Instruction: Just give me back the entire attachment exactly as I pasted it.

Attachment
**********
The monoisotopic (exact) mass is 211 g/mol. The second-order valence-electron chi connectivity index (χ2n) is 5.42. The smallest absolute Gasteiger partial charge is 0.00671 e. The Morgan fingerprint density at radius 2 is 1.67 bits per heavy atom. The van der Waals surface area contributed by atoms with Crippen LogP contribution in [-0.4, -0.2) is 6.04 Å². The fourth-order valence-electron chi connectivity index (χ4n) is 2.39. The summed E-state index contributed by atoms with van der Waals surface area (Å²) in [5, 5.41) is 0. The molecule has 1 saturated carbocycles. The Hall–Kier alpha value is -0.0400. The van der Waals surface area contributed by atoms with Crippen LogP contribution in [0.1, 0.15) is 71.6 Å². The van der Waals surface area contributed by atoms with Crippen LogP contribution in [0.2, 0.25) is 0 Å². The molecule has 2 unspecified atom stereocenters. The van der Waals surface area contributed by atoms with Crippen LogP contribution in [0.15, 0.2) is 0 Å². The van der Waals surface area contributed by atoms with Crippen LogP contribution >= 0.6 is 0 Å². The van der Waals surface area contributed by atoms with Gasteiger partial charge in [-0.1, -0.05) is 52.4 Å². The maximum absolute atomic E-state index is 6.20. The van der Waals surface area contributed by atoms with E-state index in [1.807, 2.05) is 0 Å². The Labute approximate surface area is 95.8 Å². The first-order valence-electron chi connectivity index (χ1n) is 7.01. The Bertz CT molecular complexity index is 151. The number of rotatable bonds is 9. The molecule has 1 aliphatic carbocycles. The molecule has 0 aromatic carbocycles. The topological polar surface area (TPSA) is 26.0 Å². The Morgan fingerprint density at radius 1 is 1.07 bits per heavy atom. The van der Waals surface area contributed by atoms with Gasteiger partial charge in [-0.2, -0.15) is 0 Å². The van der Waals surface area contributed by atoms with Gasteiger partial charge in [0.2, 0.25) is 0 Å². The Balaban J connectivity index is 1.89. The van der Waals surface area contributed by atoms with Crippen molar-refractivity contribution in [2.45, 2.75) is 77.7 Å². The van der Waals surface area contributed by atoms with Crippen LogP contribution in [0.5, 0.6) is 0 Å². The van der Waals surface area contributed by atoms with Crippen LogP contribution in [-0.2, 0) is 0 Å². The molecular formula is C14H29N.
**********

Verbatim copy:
The monoisotopic (exact) mass is 211 g/mol. The second-order valence-electron chi connectivity index (χ2n) is 5.42. The smallest absolute Gasteiger partial charge is 0.00671 e. The Morgan fingerprint density at radius 2 is 1.67 bits per heavy atom. The van der Waals surface area contributed by atoms with Crippen LogP contribution in [-0.4, -0.2) is 6.04 Å². The fourth-order valence-electron chi connectivity index (χ4n) is 2.39. The summed E-state index contributed by atoms with van der Waals surface area (Å²) in [5, 5.41) is 0. The molecule has 1 saturated carbocycles. The Hall–Kier alpha value is -0.0400. The van der Waals surface area contributed by atoms with Crippen LogP contribution in [0.1, 0.15) is 71.6 Å². The van der Waals surface area contributed by atoms with Crippen LogP contribution in [0.2, 0.25) is 0 Å². The molecule has 2 unspecified atom stereocenters. The van der Waals surface area contributed by atoms with Crippen LogP contribution in [0.15, 0.2) is 0 Å². The van der Waals surface area contributed by atoms with Crippen LogP contribution >= 0.6 is 0 Å². The van der Waals surface area contributed by atoms with Gasteiger partial charge in [-0.1, -0.05) is 52.4 Å². The maximum absolute atomic E-state index is 6.20. The van der Waals surface area contributed by atoms with E-state index in [1.807, 2.05) is 0 Å². The Labute approximate surface area is 95.8 Å². The first-order valence-electron chi connectivity index (χ1n) is 7.01. The Bertz CT molecular complexity index is 151. The number of rotatable bonds is 9. The molecule has 1 aliphatic carbocycles. The molecule has 0 aromatic carbocycles. The topological polar surface area (TPSA) is 26.0 Å². The Morgan fingerprint density at radius 1 is 1.07 bits per heavy atom. The van der Waals surface area contributed by atoms with Gasteiger partial charge in [-0.2, -0.15) is 0 Å². The van der Waals surface area contributed by atoms with Gasteiger partial charge in [0.2, 0.25) is 0 Å². The Balaban J connectivity index is 1.89. The van der Waals surface area contributed by atoms with Crippen molar-refractivity contribution in [2.45, 2.75) is 77.7 Å². The van der Waals surface area contributed by atoms with Crippen LogP contribution in [0.5, 0.6) is 0 Å². The van der Waals surface area contributed by atoms with Crippen LogP contribution in [-0.2, 0) is 0 Å². The molecular formula is C14H29N.